Memory is a process in the brain that allows you to take in information, keep it and recall it when needed. Having a brain injury can affect any part of this process. It can also make it hard to learn and remember things. It’s very common for people to experience some memory problems after a brain injury. Usually people have more difficulty remembering recent events or learning new events. But every brain injury is unique and every brain responds differently. Some people experience problems with short term memory while others have good short-term memory but have problems with long term memory. Memory problems can be frustrating but we’re here to help you with practical strategies and tools to manage it.

Identifying memory problemsFor clients in our services, our Psychologists or Occupational Therapists can assess your memory to see where exactly your difficulties lie and what approaches will help the best. While there are no quick fixes for memory problems, there are practical things we can help you do to manage them.

What can make memory problems worse?

  • Fatigue and lack of sleep
  • Stress
  • Illness or poor health
  • Experiencing strong emotions like anger, anxiety or depression
Tips and strategies to help with memory problems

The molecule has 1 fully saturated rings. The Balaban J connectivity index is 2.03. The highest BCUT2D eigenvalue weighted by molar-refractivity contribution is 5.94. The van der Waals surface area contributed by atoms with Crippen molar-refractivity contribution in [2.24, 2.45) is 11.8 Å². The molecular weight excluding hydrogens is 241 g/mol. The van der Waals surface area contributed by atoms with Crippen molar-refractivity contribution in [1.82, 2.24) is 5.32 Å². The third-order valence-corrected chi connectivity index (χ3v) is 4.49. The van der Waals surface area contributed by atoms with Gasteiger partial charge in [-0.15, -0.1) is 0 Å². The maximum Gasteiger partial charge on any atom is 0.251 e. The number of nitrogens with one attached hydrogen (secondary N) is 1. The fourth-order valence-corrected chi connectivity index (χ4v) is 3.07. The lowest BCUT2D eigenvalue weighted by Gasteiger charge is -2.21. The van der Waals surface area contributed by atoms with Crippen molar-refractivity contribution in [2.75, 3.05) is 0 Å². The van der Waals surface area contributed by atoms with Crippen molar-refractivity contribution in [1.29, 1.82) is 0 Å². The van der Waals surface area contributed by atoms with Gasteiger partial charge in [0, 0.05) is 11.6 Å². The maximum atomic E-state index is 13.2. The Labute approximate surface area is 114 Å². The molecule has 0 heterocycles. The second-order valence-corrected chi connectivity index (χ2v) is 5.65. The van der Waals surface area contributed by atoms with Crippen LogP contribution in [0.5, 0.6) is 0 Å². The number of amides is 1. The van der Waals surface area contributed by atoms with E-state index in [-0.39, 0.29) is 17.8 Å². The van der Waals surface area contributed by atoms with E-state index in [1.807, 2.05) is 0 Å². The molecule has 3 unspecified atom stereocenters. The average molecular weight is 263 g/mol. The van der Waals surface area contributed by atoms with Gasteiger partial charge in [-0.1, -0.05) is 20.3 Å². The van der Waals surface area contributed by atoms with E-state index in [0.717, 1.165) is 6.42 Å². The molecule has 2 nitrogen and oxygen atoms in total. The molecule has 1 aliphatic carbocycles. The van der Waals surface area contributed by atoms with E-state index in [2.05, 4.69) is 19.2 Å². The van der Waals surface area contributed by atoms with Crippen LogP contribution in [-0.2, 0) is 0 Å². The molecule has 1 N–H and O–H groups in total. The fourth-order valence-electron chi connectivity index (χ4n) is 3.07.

• Write everything down so you remember what you have to do. You may choose to keep a diary of things in your mobile phone and set reminders or you may prefer to use a whiteboard on the wall or diary notebook. Find what works for you. You may like to use a combination.
  • Signs and labels are very handy prompts to have in your home such as on wardrobes and appliances
  • Use a pill organiser for taking medications
  • Plan rest breaks in your day because a tired brain makes it harder to remember things
  • Set a routine for your day or week
  • Keep checklists for key activities like locking up the house if you’re going out or turning off the oven after cooking
  • Bring a family member or friend to take notes when you visit the doctor
  • Don’t be afraid to tell family you have memory problems. Being open and honest about it will help other people understand you better and help their
  • communication with you.